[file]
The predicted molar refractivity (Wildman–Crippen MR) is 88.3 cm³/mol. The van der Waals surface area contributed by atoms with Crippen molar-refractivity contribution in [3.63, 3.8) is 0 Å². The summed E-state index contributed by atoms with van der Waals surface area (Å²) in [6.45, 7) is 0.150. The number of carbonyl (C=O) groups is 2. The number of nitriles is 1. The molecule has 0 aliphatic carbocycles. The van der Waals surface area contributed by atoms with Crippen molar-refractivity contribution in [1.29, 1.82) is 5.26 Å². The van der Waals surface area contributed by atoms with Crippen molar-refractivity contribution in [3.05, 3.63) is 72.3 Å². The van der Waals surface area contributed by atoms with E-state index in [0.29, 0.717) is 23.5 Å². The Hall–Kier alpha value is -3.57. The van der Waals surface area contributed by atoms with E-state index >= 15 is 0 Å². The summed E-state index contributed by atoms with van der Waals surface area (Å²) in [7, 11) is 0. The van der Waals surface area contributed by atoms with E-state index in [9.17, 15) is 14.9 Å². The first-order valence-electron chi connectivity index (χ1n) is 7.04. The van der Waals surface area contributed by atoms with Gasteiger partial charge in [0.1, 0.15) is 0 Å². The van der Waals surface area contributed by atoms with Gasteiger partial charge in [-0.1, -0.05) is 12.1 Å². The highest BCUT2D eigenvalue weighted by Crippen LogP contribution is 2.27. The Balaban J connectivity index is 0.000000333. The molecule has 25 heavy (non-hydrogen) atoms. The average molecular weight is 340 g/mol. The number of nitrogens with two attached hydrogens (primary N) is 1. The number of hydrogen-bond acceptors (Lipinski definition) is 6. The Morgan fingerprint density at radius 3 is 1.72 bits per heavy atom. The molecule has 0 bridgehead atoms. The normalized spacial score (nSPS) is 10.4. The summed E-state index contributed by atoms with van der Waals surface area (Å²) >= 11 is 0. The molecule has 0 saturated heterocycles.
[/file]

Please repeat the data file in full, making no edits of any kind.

The predicted molar refractivity (Wildman–Crippen MR) is 88.3 cm³/mol. The van der Waals surface area contributed by atoms with Crippen molar-refractivity contribution in [3.63, 3.8) is 0 Å². The summed E-state index contributed by atoms with van der Waals surface area (Å²) in [6.45, 7) is 0.150. The number of carbonyl (C=O) groups is 2. The number of nitriles is 1. The molecule has 0 aliphatic carbocycles. The van der Waals surface area contributed by atoms with Crippen molar-refractivity contribution in [1.29, 1.82) is 5.26 Å². The van der Waals surface area contributed by atoms with Crippen molar-refractivity contribution in [3.05, 3.63) is 72.3 Å². The van der Waals surface area contributed by atoms with E-state index in [0.29, 0.717) is 23.5 Å². The Hall–Kier alpha value is -3.57. The van der Waals surface area contributed by atoms with E-state index >= 15 is 0 Å². The summed E-state index contributed by atoms with van der Waals surface area (Å²) in [7, 11) is 0. The van der Waals surface area contributed by atoms with E-state index in [9.17, 15) is 14.9 Å². The first-order valence-electron chi connectivity index (χ1n) is 7.04. The van der Waals surface area contributed by atoms with Gasteiger partial charge in [0.1, 0.15) is 0 Å². The van der Waals surface area contributed by atoms with Gasteiger partial charge in [-0.1, -0.05) is 12.1 Å². The highest BCUT2D eigenvalue weighted by Crippen LogP contribution is 2.27. The Balaban J connectivity index is 0.000000333. The molecule has 25 heavy (non-hydrogen) atoms. The average molecular weight is 340 g/mol. The number of nitrogens with two attached hydrogens (primary N) is 1. The number of hydrogen-bond acceptors (Lipinski definition) is 6. The Morgan fingerprint density at radius 3 is 1.72 bits per heavy atom. The molecule has 0 bridgehead atoms. The normalized spacial score (nSPS) is 10.4. The summed E-state index contributed by atoms with van der Waals surface area (Å²) >= 11 is 0. The molecule has 0 saturated heterocycles.